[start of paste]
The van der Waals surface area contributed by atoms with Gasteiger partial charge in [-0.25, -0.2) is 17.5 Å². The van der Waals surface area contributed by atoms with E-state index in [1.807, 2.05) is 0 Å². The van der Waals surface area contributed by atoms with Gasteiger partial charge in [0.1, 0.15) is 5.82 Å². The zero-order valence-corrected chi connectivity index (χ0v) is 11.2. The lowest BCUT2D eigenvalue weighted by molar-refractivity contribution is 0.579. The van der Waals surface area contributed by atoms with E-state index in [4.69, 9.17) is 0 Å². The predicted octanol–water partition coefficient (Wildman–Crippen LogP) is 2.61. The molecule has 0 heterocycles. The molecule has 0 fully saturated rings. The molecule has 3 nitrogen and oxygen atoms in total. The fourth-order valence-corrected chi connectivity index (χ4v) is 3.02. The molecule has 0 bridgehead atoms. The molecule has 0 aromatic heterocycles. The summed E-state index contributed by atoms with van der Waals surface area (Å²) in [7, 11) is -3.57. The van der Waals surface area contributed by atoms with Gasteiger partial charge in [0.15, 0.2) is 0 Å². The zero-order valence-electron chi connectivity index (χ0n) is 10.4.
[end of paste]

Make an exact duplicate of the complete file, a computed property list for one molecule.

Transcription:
The van der Waals surface area contributed by atoms with Gasteiger partial charge in [-0.25, -0.2) is 17.5 Å². The van der Waals surface area contributed by atoms with E-state index in [1.807, 2.05) is 0 Å². The van der Waals surface area contributed by atoms with Gasteiger partial charge in [0.1, 0.15) is 5.82 Å². The zero-order valence-corrected chi connectivity index (χ0v) is 11.2. The lowest BCUT2D eigenvalue weighted by molar-refractivity contribution is 0.579. The van der Waals surface area contributed by atoms with E-state index in [4.69, 9.17) is 0 Å². The predicted octanol–water partition coefficient (Wildman–Crippen LogP) is 2.61. The molecule has 0 heterocycles. The molecule has 0 fully saturated rings. The molecule has 3 nitrogen and oxygen atoms in total. The fourth-order valence-corrected chi connectivity index (χ4v) is 3.02. The molecule has 0 bridgehead atoms. The molecule has 0 aromatic heterocycles. The summed E-state index contributed by atoms with van der Waals surface area (Å²) in [7, 11) is -3.57. The van der Waals surface area contributed by atoms with Gasteiger partial charge in [0.15, 0.2) is 0 Å². The zero-order valence-electron chi connectivity index (χ0n) is 10.4.